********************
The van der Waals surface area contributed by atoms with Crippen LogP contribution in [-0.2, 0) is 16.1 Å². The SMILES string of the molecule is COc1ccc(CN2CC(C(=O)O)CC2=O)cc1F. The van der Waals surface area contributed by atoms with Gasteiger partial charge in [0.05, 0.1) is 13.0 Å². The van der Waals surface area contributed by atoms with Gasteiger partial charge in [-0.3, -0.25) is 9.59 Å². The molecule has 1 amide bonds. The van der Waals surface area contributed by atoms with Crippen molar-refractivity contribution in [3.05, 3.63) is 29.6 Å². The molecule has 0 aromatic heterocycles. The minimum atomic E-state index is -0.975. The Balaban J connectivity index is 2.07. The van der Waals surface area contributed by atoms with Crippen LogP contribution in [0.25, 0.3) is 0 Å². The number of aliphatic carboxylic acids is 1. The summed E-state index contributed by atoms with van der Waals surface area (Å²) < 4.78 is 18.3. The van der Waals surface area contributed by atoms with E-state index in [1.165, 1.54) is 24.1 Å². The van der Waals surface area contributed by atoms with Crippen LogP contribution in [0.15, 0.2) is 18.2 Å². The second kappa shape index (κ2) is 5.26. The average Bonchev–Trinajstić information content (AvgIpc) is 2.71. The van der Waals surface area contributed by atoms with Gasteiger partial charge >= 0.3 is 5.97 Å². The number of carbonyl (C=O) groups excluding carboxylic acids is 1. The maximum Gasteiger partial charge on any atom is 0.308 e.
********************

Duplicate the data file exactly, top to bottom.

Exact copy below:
The van der Waals surface area contributed by atoms with Crippen LogP contribution in [-0.2, 0) is 16.1 Å². The SMILES string of the molecule is COc1ccc(CN2CC(C(=O)O)CC2=O)cc1F. The van der Waals surface area contributed by atoms with Gasteiger partial charge in [0.05, 0.1) is 13.0 Å². The van der Waals surface area contributed by atoms with Gasteiger partial charge in [-0.3, -0.25) is 9.59 Å². The molecule has 1 amide bonds. The van der Waals surface area contributed by atoms with Crippen molar-refractivity contribution in [3.05, 3.63) is 29.6 Å². The molecule has 0 aromatic heterocycles. The minimum atomic E-state index is -0.975. The Balaban J connectivity index is 2.07. The van der Waals surface area contributed by atoms with Crippen LogP contribution in [0.25, 0.3) is 0 Å². The number of aliphatic carboxylic acids is 1. The summed E-state index contributed by atoms with van der Waals surface area (Å²) < 4.78 is 18.3. The van der Waals surface area contributed by atoms with E-state index in [1.165, 1.54) is 24.1 Å². The van der Waals surface area contributed by atoms with Crippen LogP contribution in [0.15, 0.2) is 18.2 Å². The second kappa shape index (κ2) is 5.26. The average Bonchev–Trinajstić information content (AvgIpc) is 2.71. The van der Waals surface area contributed by atoms with Gasteiger partial charge >= 0.3 is 5.97 Å². The number of carbonyl (C=O) groups excluding carboxylic acids is 1. The maximum Gasteiger partial charge on any atom is 0.308 e.